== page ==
Agenda item

Nutrient Neutral Development

With regard to Questions 13 and 14 there may be a need to exclude the Press and Public under Paragraph 5 of Schedule 12A of the Local Government Act 1972 (legal advice).



The Chairman thanked the Officers for their work towards the item and advised the public gallery of the reports given to the Board before the meeting’s commencement.


Representatives from Natural England, the Environment Agency and Southern Water were invited to join the meeting and answer questions posed by the Board.


In response to questions raised by the Board, the representative from Natural England advised that:


1)           the Dutch case had identified that if a European site was failing in respect of its condition, it is Natural England’s advice that projects must not add further to the circumstances which had led to that failure;


2)           the impact of Nutrient deposition into the Solent will affect both the overall condition of the SPA and also different species differently;


3)           Natural England undertakes regular environmental testing based on peer reviewed evidence. It was for competent authorities to choose whether to use the methodology arising from that evidence;


4)           Natural England are confident given the situation that their methodology is strong enough despite potential challenges;


5)           Inputs from agriculture are greater than inputs from other nutrient sources so at present it is easier to demonstrate that farmed greenfield sites are nutrient neutral than  reusing brownfield sites, even if it is less desirable environmentally.


In response to questions raised by the Board, the representative from the Environment Agency advised that:


i             Havant Borough is a water stressed area which is why 110 litres of water per person per day as a water efificency standard for new development is advisable;


ii            Water use can be measured by water meters in new development;


iii.          The need to adhere to the Habitats Regulations is vital;


iv.          The Environment Agency sets permits in respect of wastewater discharges;


v.           A review of consented permits has taken place to ensure that effluent levels are appropriate – this has affected  Southern Water’s investment decisions


vi.          The Environment Agency undertake their  own monitoring  on a 5-yearly basis;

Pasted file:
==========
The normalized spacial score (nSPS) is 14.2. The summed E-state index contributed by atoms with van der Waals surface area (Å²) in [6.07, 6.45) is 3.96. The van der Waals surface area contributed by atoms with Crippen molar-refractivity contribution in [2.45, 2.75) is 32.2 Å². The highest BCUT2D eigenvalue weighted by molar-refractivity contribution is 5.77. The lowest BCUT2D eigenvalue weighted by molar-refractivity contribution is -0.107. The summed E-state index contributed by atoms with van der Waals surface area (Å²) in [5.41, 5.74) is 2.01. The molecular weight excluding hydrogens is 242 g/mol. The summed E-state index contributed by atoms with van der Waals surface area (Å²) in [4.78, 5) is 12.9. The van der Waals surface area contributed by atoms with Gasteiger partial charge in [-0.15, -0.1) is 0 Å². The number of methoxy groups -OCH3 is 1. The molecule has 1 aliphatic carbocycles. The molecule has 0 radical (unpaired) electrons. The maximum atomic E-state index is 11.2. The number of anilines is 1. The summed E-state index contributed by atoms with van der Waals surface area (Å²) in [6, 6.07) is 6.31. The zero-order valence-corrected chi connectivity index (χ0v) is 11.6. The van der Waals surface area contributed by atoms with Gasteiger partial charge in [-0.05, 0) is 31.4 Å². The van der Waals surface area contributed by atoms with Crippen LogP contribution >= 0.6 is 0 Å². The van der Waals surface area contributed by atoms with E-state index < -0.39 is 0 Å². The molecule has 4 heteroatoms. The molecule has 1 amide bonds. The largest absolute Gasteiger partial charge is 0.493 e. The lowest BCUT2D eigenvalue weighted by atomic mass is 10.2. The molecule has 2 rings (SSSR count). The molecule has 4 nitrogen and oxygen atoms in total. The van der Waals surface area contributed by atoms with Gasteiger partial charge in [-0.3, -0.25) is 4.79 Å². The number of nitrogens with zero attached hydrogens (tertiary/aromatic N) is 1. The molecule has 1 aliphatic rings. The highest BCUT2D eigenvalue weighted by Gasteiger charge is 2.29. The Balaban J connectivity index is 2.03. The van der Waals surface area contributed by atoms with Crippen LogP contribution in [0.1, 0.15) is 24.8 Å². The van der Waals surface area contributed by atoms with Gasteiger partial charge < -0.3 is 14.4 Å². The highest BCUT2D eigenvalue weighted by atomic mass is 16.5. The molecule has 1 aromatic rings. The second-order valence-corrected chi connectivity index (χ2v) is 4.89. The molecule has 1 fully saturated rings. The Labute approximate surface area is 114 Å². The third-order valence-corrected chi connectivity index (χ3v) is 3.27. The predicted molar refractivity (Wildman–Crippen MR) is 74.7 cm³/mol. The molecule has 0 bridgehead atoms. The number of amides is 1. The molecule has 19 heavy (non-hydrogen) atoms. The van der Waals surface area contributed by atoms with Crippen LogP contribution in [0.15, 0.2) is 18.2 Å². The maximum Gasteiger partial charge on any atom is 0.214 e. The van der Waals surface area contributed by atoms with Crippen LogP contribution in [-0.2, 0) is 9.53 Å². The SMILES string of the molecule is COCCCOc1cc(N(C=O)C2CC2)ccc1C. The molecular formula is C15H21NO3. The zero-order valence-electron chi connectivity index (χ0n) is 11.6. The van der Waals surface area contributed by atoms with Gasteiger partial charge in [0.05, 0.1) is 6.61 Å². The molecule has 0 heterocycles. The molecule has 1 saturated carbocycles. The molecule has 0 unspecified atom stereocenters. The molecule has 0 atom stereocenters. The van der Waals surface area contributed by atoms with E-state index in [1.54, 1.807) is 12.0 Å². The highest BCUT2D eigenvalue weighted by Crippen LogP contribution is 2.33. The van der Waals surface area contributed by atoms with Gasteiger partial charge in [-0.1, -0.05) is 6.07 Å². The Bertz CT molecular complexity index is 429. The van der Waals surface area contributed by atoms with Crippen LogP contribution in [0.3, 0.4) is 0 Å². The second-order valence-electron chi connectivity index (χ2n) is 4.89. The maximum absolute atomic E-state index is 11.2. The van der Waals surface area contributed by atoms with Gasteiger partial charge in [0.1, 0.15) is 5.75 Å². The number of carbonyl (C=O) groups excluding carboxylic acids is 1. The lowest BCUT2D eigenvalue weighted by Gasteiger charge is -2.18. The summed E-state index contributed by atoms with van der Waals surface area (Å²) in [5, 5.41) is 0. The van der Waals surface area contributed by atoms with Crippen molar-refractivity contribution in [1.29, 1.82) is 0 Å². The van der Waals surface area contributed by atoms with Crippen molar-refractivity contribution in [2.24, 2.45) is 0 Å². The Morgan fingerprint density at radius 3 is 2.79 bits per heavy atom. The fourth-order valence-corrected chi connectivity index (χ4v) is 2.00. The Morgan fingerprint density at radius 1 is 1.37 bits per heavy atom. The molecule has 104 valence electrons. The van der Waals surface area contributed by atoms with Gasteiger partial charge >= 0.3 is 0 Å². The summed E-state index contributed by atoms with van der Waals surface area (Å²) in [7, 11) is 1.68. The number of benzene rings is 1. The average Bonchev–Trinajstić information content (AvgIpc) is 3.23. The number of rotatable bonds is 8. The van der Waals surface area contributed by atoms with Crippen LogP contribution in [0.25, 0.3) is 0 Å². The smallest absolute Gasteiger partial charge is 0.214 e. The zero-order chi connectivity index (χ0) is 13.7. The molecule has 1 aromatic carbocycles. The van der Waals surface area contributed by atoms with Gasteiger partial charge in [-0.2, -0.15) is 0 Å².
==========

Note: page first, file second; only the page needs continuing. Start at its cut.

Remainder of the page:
iv.          The Environment Agency agree with Natural England’s position that action needs to be taken in the long term.


In response to questions raised by the Board, the representative from Southern Water advised that:


a)           Meeting the targets set through Environment Agency permits delivers environmental acceptability in their view;


b)           Waste water treatment works can back-calculate emissions to establish water usage;


c)           In newer developments water meters are the best way to calculate water usage per household as they consider water pressure;


d)           Southern Water seek to offer offsetting opportunities to third parties;


e)           Southern Water hope to cap the volume of discharge by recycling the treated wastewater effluent into other areas that can use grey water in this way rather than by releasing it into the Solent;


f)            Any changes to permits can only come about through the 5-year plan with funding.


In response to questions raised by the Board, the Cabinet Lead for Planning, Regeneration and Communities advised that:


i)            The Partnership for South Hampshire are seeking to formulate common solutions to help the development industry but is difficult when each area has different priorities based on their location;


ii)           The final Nutrient Neutrality policy in the Havant Borough Local Plan 2036 will reflect Havant Borough’s individual area-specific needs;


iii)          The need to consider water quality in relation to the Habitats Regulations is a legal requirement set out by regulations, rather than a normal matter of planning judgement.


In response to questions raised by the Board, the Planning Policy Manager advised that:


1.           There have been no planning applicants seeking to challenge the need for nutrient neutral development through the appeal process;


2.           The National Planning Policy Framework prioritises house building;


3.           With issues of nutrient neutrality it is easier to think of sites not as greenfield and brownfield sites, but agricultural and non-agricultural land.

Supporting documents: